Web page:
What role will active noise cancellation play in the connected car?
According to a recent research conducted by HARMAN, road noise is the top noise distraction for drivers. An astonishing 55% of respondents in the survey cited this ‘droning’ sound, caused by road noise transmitted through the vehicle structure, as the number one complaint in an environment where they want to enjoy their music.
HARMAN’s survey, conducted in late 2014, also confirmed that car remains the most popular place to listen to music. Of particular interest is the rise among younger age groups enjoying music on the move - over 70% of 18-24 year olds prefer listening to music in the car over anywhere else.
For OEMs, this represents an opportunity to enhance vehicle quality by developing better in-vehicle noise management solutions, whilst giving consumers the best environment to enjoy their music.
The issue of unwanted in-cabin low frequency noise has been exacerbated by changes in vehicle design. Today’s preference for multi-link suspensions, stiff bushings and wide, low profile tyres may improve vehicle dynamics but when combined, they can create multiple noise paths into the cabin.
Sound dampening has drawbacks
The use of sound damping materials to counter this noise and improve in-cabin experience adds weight. As car makers seek to build lighter cars, namely in the quest to meet ever stringent emissions regulations, OEMs are increasingly looking for lighter effective solutions to reduce unwanted in-cabin noise.
Active Noise Cancellation technology or ANC, is one such solution fast gaining ground in the mainstream automotive sector. Unlike passive noise control, which uses sound damping materials as one of the options to isolate vehicle occupants from engine and road noise, ANC works by generating anti-noise similar to the anti-noise created in noise cancellation headphones.
ANC systems such as HALOsonic, a joint development by HARMAN and Lotus Engineering, can now predict and neutralise unwanted in-vehicle low frequency noise. The result is a more comfortable ride, enabling OEMs to use light weight chassis materials thereby reducing fuel consumption and emissions.
Road Noise Cancellation (RNC) – an ANC solution that can effectively minimise road noise – is implemented by placing accelerometers in the path of noise transfer, typically on the suspension and chassis, providing a reference signal to the system controller.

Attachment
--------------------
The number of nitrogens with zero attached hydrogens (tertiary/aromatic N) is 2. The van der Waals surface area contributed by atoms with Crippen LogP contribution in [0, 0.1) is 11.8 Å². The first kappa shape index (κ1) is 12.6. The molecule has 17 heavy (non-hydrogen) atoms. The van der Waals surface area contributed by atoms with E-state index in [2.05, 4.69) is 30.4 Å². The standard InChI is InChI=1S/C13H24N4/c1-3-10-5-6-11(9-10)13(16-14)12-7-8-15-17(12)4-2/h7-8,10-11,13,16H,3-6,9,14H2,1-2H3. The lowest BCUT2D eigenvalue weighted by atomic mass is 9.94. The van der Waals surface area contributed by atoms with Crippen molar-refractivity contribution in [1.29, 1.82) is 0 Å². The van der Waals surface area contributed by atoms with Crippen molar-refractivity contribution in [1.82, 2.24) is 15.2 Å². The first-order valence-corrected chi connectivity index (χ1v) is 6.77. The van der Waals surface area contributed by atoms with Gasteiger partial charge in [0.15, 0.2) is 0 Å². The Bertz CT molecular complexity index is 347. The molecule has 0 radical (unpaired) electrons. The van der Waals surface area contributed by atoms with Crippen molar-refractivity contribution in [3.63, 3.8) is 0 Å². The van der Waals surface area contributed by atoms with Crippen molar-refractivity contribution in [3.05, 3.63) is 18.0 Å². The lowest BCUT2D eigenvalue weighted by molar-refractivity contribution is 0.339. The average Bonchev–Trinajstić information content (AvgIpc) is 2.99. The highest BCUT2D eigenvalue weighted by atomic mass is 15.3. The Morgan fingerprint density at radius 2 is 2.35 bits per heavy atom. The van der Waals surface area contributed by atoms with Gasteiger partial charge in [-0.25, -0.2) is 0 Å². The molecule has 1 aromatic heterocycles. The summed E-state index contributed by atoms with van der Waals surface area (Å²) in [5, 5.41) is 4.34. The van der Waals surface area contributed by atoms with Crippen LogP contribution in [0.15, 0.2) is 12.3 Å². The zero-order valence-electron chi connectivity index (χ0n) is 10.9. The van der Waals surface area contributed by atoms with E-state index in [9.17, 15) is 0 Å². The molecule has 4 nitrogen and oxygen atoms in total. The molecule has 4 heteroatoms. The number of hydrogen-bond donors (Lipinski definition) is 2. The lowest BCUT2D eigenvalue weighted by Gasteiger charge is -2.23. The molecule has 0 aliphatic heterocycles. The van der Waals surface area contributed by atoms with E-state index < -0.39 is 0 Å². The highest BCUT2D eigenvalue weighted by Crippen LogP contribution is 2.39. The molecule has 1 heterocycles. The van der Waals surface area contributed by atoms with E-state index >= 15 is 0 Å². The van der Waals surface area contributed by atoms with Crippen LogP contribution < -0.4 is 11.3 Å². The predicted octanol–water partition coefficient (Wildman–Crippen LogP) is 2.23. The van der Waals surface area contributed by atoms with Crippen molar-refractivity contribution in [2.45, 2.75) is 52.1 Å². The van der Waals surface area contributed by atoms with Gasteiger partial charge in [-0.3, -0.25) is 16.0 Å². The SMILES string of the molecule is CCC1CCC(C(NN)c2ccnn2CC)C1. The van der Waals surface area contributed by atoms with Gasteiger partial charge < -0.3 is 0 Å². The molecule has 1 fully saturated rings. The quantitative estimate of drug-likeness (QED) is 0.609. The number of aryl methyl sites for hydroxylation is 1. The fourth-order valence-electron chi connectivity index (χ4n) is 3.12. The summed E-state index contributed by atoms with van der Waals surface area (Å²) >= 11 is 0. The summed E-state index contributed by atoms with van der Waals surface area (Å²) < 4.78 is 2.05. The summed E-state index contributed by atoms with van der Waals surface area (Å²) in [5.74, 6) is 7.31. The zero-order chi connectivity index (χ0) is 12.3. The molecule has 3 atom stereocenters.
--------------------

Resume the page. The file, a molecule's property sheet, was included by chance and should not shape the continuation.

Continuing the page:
The controller in turn utilises a proprietary algorithm to generate an anti-noise signal that is output through the car's standard loudspeakers. Error microphones in the roof of the car provide adaptive feedback on the cabin noise level in order to fine tune the cancellation, helping occupants enjoy an enhanced driving experience.
CES 2015 also saw the presentation of production ready technologies to cancel engine noise in the car cabin. Engine Order Cancellation or EOC, reduces the low frequency drone and rumble emanating from a car engine. Put simply, EOC uses the engine RPM signal as a reference to generate a sound wave that is opposite in phase to the engine induced low frequency noise.
Error microphones mounted in the cabin ceiling provide feedback on the amplitude and phase to refine noise-cancelling effects. Testing suggests a very effective peak noise reduction of up to 20 dB is feasible.
Reducing in-car sound has been a focus for OEMs for some time, but big steps in refinement have been hard to come by. By reducing the low frequency noise in the car cabin, active noise cancellation technology helps OEMs to continue using light weight structural materials thereby reducing fuel consumption and CO2 emissions.
More importantly, the low frequency droning noise in the car cabin increases stress and induces driver drowsiness. By reducing the low frequency noise, ANC technologies helps delay the onset of driver drowsiness, addressing the safety aspect as well.
Thus ANC offers solutions to many of the challenges faced by OEMs and car occupants alike, and the relevance of technologies such as RNC and EOC across a diverse range of vehicles could accelerate their adoption.
As awareness rises for this type of technology, expect to be hearing more – or perhaps less -- in your future car…